BY TOM BROOKS-POLLOCK A PRIVATE Catholic school in Bristol threatened with closure could be saved after hundreds of thousands of pounds were pledged in support and the nuns who run the school softened their opposition to it losing its religious status.
St Ursula’s in Westbury-onTrym was placed in administration last week after the order which runs it, the Sisters of Mercy, rejected plans submitted by the Oasis Learning Trust, a Christian education group, for the school to become a non-denominational state academy.
Oasis later entered into fresh discussions with the Sisters that it described as “positive”, after the nuns said that, although they would not fund a non-denominational Christian academy, they would not veto it either.
A local news website also reported that £400,000 of funding had been pledged “in just 24 hours” last weekend, including “a £300,000 loan from an anonymous parent to Oasis Community Learning to help secure the school’s future”.
The news prompted parents to delay sending their children to other schools, and raised hopes that St Ursula’s – which has long-standing funding problems due to declining pupil numbers – could reopen in time for the new school year.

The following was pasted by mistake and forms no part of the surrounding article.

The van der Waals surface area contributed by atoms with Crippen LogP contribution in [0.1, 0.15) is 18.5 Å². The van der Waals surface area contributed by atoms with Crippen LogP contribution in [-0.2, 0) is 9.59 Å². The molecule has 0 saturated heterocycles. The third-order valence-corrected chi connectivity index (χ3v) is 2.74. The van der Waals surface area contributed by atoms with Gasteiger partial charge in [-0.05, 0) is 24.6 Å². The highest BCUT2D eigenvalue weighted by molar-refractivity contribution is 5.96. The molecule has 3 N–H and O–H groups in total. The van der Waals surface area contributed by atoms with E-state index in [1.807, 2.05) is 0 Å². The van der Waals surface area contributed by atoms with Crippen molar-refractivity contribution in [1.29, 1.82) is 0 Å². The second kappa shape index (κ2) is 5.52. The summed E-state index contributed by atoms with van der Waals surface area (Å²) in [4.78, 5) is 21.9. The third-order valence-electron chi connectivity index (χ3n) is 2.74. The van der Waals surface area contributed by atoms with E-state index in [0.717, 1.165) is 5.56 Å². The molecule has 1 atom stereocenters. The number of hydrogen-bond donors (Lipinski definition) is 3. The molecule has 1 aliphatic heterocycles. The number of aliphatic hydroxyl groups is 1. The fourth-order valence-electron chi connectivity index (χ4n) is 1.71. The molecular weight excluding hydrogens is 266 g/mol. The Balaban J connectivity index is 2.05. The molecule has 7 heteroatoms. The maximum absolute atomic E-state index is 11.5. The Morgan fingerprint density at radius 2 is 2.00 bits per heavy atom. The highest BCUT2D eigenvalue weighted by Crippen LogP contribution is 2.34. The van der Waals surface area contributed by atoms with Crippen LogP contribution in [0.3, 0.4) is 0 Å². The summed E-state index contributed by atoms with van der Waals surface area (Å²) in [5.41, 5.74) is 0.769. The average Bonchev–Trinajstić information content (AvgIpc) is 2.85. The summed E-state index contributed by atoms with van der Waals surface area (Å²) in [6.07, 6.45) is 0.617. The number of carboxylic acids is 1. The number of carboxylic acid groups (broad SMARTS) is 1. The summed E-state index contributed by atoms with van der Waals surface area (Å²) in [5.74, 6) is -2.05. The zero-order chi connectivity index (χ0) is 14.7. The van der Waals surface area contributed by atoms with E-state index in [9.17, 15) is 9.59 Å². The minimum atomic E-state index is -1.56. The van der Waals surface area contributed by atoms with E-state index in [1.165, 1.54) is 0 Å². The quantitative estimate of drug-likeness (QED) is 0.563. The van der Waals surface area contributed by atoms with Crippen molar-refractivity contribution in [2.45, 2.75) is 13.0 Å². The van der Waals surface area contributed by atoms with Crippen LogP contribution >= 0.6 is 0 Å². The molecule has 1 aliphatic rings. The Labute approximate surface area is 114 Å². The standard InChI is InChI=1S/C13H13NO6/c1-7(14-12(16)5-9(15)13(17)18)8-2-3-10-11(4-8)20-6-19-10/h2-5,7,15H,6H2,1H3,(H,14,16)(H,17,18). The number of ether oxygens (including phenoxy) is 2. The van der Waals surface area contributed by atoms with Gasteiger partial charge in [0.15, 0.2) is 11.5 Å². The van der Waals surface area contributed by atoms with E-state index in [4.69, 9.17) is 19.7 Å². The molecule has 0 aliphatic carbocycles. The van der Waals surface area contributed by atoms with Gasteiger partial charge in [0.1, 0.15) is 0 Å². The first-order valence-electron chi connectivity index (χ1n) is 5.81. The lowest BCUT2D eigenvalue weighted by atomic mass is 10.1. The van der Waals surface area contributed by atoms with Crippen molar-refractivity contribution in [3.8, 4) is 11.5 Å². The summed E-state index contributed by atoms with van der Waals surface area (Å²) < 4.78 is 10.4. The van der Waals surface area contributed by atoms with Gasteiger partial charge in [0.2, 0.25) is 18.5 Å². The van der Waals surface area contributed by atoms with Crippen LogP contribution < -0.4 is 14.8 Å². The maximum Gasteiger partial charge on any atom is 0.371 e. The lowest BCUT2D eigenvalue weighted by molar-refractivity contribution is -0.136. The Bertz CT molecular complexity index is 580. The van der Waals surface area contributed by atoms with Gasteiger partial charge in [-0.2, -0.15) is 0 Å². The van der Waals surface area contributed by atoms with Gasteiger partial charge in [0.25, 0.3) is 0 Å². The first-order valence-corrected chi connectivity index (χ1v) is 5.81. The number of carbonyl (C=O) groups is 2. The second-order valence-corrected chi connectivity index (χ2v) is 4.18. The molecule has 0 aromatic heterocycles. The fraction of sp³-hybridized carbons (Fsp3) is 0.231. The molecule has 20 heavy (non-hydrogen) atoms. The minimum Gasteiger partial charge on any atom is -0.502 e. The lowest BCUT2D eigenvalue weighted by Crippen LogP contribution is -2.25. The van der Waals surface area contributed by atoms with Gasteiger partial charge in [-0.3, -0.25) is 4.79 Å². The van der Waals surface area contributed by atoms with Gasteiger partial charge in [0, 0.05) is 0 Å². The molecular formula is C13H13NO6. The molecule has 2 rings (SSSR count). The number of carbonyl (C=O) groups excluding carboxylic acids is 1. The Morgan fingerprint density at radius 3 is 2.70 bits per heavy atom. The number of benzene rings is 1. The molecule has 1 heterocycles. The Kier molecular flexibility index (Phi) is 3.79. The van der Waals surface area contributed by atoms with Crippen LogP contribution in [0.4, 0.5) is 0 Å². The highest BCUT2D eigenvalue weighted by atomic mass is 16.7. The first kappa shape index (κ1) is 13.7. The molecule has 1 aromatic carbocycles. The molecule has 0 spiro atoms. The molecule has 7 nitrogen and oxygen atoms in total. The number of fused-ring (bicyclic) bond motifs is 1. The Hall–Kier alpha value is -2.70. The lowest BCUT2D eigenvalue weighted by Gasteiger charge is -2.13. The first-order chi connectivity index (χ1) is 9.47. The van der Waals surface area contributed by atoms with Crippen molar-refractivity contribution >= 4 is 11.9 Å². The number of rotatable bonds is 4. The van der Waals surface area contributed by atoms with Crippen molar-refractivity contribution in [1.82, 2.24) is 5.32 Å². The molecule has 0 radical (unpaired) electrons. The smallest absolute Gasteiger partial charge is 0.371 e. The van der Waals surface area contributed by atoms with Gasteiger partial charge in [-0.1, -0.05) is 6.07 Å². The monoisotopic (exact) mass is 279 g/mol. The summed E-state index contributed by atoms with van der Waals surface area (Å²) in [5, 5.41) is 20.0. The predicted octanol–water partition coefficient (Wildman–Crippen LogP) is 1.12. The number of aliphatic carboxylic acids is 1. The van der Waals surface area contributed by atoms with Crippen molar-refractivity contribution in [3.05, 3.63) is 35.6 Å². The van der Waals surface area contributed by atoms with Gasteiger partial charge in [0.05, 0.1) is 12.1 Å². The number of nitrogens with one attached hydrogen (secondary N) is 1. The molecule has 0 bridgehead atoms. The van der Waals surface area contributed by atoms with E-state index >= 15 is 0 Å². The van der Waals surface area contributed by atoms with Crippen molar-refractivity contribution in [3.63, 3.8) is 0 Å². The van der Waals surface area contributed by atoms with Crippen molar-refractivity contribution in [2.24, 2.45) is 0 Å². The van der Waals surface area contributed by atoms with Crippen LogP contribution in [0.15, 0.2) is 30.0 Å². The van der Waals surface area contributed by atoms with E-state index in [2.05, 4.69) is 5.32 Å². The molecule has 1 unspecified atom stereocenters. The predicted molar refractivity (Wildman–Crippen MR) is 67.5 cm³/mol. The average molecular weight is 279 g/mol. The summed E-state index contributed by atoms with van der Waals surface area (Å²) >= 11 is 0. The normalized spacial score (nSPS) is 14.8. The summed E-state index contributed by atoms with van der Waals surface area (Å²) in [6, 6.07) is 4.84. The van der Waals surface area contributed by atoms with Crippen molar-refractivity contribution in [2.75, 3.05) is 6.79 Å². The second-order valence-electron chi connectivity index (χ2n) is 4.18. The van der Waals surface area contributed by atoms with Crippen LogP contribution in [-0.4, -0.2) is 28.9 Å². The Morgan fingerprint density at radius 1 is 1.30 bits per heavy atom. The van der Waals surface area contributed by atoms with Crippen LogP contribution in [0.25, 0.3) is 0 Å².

Steve Chalke, Oasis chief executive, said: “Earlier in the week we knew we had a deal with the bank but the offer was rejected by the Sisters of Mercy. On Thursday we had a meeting with them and we are now in discussions with them.
“There was no outcome but it was a very helpful discussion. The talks will last into next week and there is potential for a deal. Things are looking far more positive than they were. We’ve discovered they seem keen to help and have assured us they don’t wish to close the school. We are in a good conversation.” The softening of the Sisters’ stance came after Charlotte Leslie, the Conservative MP for Bristol North West, where the school is situated, pleaded with them in a letter to accept the proposals put forward by Oasis, which already runs two academy schools in the city.
Miss Leslie wrote: “I understand the financial pressures put upon the order through having to pay compensation for previous, tragic, child abuse cases in the order’s history. I also understand and appreciate that the order has offered to pay back a generous sum of compensation, no doubt to make very clear the present priorities and ethos of the order, and the Christian Catholic faith it espouses, for today and for the future.” She added: “It would be a terrible, indeed perverse, advertisement of Christian charity and mercy if the order were to persist in refusing to accept this financially sensible, humanly compassionate offer.” Chris Thurling, who chairs a group of concerned parents, said private money and “people power” could save the school, which teaches 160 pupils and employs 40 staff.